Two questions it doesn’t address are whose G-string it was and how it got from the owner to the seal.

But there are exceptions to every rule and there are some questions best left unanswered.


Another potential Darwin Award

21/07/2012

A train ran into a car which had been abandoned on the railway line in Oamaru:

 

Officers tracked down the man’s address through his car’s registration number and found him at home.

They say he told them he had been taking a shortcut home along the train tracks, as he often did, when the vehicle became stuck.

A short cut along the train tracks in a car?

Definitely a potential candidate for a Darwin Award.


Candidate for Darwin Award

07/07/2012

A Masterton ma n lost sight in one eye  after trying to find out if a nailgun could pierce bone.

Ever wondered if a nail could pierce bone? A Masterton man apparently did, so he placed a nailgun against his forehead and pulled the trigger to find out.

The nail shot into his skull, pinned his beanie to his head and came to rest behind his nose.

“He actually walked himself into the hospital and was laughing about it,” said Vicki Hookham, charge nurse manager at Wairarapa Hospital’s Emergency Department.

“It turned out they were seeing if it would go through the bone,” Ms Hookham said.

“Needless to say, there wasn’t a lot of brain function going on before or after that decision.”

 

Definitely a potential candidate for a Darwin Award.


Which century is this?

13/01/2012

The surname Beer could well give you a penchant for brewing but it doesn’t guarantee you entry into a home-brew competition:

Rachel Beer, 36, this week tried entering her home brew in a competition at Saturday’s upcoming Lake Hayes A&P Show only to find out it’s a “blokes only” contest.

“Who cares if I have or haven’t got balls?” Beer fumes. “At the end of the day a home brew is a home brew.”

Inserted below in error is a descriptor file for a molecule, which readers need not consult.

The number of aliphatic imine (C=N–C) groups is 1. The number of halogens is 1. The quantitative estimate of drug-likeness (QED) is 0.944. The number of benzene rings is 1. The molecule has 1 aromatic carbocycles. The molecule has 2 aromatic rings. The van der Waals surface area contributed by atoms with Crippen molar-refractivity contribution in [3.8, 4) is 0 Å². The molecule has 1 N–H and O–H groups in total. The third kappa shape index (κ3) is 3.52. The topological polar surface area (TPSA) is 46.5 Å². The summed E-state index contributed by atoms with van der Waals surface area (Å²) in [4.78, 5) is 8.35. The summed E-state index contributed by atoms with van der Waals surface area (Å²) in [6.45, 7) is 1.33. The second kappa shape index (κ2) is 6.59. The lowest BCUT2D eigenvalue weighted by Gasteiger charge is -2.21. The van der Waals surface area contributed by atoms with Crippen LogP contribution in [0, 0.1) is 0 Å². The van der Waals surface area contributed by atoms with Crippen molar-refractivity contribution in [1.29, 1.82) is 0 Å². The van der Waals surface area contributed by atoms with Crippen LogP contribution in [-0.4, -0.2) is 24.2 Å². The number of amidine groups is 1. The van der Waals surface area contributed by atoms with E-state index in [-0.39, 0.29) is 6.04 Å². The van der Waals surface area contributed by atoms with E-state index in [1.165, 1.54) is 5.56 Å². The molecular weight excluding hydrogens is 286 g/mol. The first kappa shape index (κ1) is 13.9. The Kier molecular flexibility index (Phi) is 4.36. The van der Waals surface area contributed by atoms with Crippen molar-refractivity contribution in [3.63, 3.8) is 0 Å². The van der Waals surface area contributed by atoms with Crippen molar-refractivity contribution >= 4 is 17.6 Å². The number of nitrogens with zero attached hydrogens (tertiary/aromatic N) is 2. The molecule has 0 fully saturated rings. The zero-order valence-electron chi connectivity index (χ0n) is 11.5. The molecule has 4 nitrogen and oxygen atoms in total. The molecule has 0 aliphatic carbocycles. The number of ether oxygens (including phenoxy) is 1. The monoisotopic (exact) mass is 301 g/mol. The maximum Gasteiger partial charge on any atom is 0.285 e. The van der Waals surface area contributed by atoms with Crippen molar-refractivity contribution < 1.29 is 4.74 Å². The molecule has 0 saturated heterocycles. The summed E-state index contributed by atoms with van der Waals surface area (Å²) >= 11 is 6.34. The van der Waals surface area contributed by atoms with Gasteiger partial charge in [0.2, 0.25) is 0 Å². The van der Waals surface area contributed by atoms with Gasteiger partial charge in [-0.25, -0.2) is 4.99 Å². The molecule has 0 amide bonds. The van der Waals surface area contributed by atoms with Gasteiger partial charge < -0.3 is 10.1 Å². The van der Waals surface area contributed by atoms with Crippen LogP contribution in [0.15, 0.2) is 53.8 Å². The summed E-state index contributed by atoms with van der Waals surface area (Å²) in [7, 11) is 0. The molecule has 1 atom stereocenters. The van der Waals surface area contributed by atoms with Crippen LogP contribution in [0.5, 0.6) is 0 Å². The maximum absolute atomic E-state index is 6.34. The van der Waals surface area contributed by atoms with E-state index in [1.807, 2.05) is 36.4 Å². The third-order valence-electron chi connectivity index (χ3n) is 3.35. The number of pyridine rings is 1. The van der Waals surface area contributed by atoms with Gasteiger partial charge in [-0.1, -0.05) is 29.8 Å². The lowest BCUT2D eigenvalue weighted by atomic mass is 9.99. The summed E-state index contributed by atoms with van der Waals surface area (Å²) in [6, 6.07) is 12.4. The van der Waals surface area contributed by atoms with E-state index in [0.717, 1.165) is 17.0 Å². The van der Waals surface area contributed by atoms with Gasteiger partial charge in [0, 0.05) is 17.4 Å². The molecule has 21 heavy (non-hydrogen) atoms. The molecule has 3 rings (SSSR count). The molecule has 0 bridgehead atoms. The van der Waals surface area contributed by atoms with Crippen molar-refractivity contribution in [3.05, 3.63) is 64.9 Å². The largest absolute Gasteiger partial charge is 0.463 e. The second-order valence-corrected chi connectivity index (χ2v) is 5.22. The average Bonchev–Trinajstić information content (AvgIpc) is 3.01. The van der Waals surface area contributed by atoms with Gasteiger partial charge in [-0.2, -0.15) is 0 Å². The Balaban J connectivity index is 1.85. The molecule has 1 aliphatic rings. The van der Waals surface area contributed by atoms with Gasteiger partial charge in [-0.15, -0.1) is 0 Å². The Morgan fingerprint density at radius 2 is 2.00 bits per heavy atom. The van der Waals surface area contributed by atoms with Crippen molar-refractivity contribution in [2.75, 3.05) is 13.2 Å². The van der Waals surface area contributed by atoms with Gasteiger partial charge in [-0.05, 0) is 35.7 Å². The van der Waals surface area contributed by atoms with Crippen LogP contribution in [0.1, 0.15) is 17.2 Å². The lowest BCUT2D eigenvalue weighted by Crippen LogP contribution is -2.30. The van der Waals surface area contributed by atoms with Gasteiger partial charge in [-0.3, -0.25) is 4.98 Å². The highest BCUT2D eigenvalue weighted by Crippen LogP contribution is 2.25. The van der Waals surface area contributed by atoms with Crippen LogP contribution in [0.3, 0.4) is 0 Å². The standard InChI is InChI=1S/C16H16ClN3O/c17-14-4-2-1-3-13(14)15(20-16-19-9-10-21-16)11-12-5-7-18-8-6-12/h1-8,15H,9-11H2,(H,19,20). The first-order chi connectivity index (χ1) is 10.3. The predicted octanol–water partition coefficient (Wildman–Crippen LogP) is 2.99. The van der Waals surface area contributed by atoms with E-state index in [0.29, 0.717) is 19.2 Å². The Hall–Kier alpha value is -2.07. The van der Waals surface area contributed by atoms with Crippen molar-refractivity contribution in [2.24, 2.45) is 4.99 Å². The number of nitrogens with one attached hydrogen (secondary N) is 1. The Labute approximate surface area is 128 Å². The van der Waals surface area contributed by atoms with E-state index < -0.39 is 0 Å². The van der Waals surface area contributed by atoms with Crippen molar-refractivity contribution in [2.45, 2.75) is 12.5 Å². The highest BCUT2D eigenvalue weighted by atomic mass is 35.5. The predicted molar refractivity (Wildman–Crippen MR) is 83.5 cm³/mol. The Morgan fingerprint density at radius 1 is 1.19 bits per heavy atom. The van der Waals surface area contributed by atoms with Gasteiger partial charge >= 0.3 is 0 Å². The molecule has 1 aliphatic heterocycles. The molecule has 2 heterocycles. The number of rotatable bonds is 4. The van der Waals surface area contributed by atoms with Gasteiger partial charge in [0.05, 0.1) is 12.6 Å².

Beer, whose tipple is called ‘Beer’s Beer’, was told by the chief steward she could enter but wouldn’t be judged.

Someone needs to tell the show committee it’s the 21st century.

Hat Tip:Credo Quia Absurdum Est


Which century is this?

06/09/2011

The third comment left on David Farrar’s Stuff column starts:

Diversity is important but women need to understand that the majority of hard, business decisions are necessarily made by men, and this applies to Parliament as well.

There are several things I could say about that but it’s time I got back to the kitchen.


Earthquake prediction reporting another nominee for Bent Spoon

29/08/2011

NZ Skeptics awarded their 2011 Bent Spoon for journalistic gullibility to all media outlets and personalities who took Ken Ring’s earthquake predictions seriously.

The Bent Spoon was awarded telepathically by those gathered for the annual NZ Skeptics Conference which, appropriately given the winner was held in Christchurch at the weekend.

And there’s already another nominee for the next award. TV3 is reporting Ring’s predicting another big earthquake for Christchurch at the end of September.

He does qualify the prediction:

On his website, he says there is a “potent” lunar alignment in the last week of September, same as the one that existed at the time of the September 4, 2010 quake.

“Indeed, it may not happen, and we all hope not, but the main players will be in position,” he says. “For example we might observe that Dan Carter and Ritchie McCaw are on the field, but that does not guarantee a win.”

And the report does include this:

A 3 News analysis of Mr Ring’s predictions earlier this year failed to show any evidence he was able to accurately predict earthquakes, and even his long-range weather forecasts did no better than chance.

Given that, why bother reporting this latest prediction? There is no news value in further predictions from someone whose predictions have been proved inaccuarte and even with the qualifications giving the prediction coverage is taking it seriously.

The Herald report is even worse, it doesn’t bother to report the unreliability of his previous predictions.